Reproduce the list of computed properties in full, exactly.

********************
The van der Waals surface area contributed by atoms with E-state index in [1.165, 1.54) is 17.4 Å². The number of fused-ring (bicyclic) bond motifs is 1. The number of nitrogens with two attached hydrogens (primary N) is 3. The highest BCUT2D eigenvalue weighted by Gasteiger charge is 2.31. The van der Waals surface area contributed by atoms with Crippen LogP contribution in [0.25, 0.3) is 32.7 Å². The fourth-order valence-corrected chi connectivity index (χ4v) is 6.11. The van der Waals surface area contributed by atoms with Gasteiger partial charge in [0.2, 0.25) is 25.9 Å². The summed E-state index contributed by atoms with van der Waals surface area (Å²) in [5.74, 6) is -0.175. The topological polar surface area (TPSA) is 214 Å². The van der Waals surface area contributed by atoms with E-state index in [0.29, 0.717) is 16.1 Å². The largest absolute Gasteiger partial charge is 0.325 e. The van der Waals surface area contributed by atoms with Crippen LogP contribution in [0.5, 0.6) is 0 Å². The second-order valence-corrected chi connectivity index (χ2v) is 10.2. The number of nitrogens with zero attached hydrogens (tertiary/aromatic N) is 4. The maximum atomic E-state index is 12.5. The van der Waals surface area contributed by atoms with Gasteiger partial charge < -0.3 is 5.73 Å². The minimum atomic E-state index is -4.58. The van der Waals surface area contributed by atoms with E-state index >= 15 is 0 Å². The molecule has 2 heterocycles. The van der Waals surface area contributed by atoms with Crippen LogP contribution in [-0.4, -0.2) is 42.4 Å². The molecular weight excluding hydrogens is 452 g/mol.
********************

The van der Waals surface area contributed by atoms with E-state index in [1.165, 1.54) is 17.4 Å². The number of fused-ring (bicyclic) bond motifs is 1. The number of nitrogens with two attached hydrogens (primary N) is 3. The highest BCUT2D eigenvalue weighted by Gasteiger charge is 2.31. The van der Waals surface area contributed by atoms with Crippen LogP contribution in [0.25, 0.3) is 32.7 Å². The fourth-order valence-corrected chi connectivity index (χ4v) is 6.11. The van der Waals surface area contributed by atoms with Gasteiger partial charge in [0.2, 0.25) is 25.9 Å². The summed E-state index contributed by atoms with van der Waals surface area (Å²) in [5.74, 6) is -0.175. The topological polar surface area (TPSA) is 214 Å². The van der Waals surface area contributed by atoms with E-state index in [0.29, 0.717) is 16.1 Å². The largest absolute Gasteiger partial charge is 0.325 e. The van der Waals surface area contributed by atoms with Crippen LogP contribution in [0.5, 0.6) is 0 Å². The second-order valence-corrected chi connectivity index (χ2v) is 10.2. The number of nitrogens with zero attached hydrogens (tertiary/aromatic N) is 4. The maximum atomic E-state index is 12.5. The van der Waals surface area contributed by atoms with Gasteiger partial charge < -0.3 is 5.73 Å². The minimum atomic E-state index is -4.58. The van der Waals surface area contributed by atoms with E-state index >= 15 is 0 Å². The molecule has 2 heterocycles. The van der Waals surface area contributed by atoms with Crippen LogP contribution in [-0.4, -0.2) is 42.4 Å². The molecular weight excluding hydrogens is 452 g/mol.